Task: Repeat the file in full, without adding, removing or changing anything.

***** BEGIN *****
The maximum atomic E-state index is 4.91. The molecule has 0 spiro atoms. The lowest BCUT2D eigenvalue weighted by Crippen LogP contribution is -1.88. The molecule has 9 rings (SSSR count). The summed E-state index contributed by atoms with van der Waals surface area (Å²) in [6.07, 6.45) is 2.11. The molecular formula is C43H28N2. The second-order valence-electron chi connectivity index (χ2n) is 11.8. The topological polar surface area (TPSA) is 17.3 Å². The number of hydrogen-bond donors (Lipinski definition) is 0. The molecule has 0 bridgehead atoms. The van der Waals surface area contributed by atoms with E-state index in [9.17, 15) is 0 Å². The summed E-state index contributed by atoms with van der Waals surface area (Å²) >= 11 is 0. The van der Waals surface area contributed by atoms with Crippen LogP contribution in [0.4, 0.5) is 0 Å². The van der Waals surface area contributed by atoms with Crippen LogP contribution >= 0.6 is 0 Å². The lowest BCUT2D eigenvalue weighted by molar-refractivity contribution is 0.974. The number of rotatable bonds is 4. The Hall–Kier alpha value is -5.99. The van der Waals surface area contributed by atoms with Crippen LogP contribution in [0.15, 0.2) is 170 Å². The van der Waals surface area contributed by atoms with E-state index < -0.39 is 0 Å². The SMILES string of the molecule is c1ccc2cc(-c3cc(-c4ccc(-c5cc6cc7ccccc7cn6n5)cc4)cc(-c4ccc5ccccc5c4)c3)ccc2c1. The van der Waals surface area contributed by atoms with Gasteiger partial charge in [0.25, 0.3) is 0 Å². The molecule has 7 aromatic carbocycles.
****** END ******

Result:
The maximum atomic E-state index is 4.91. The molecule has 0 spiro atoms. The lowest BCUT2D eigenvalue weighted by Crippen LogP contribution is -1.88. The molecule has 9 rings (SSSR count). The summed E-state index contributed by atoms with van der Waals surface area (Å²) in [6.07, 6.45) is 2.11. The molecular formula is C43H28N2. The second-order valence-electron chi connectivity index (χ2n) is 11.8. The topological polar surface area (TPSA) is 17.3 Å². The number of hydrogen-bond donors (Lipinski definition) is 0. The molecule has 0 bridgehead atoms. The van der Waals surface area contributed by atoms with E-state index in [9.17, 15) is 0 Å². The summed E-state index contributed by atoms with van der Waals surface area (Å²) >= 11 is 0. The van der Waals surface area contributed by atoms with Crippen LogP contribution in [0.4, 0.5) is 0 Å². The van der Waals surface area contributed by atoms with Crippen LogP contribution >= 0.6 is 0 Å². The lowest BCUT2D eigenvalue weighted by molar-refractivity contribution is 0.974. The number of rotatable bonds is 4. The Hall–Kier alpha value is -5.99. The van der Waals surface area contributed by atoms with Crippen LogP contribution in [0.15, 0.2) is 170 Å². The van der Waals surface area contributed by atoms with E-state index < -0.39 is 0 Å². The SMILES string of the molecule is c1ccc2cc(-c3cc(-c4ccc(-c5cc6cc7ccccc7cn6n5)cc4)cc(-c4ccc5ccccc5c4)c3)ccc2c1. The van der Waals surface area contributed by atoms with Gasteiger partial charge in [0.25, 0.3) is 0 Å². The molecule has 7 aromatic carbocycles.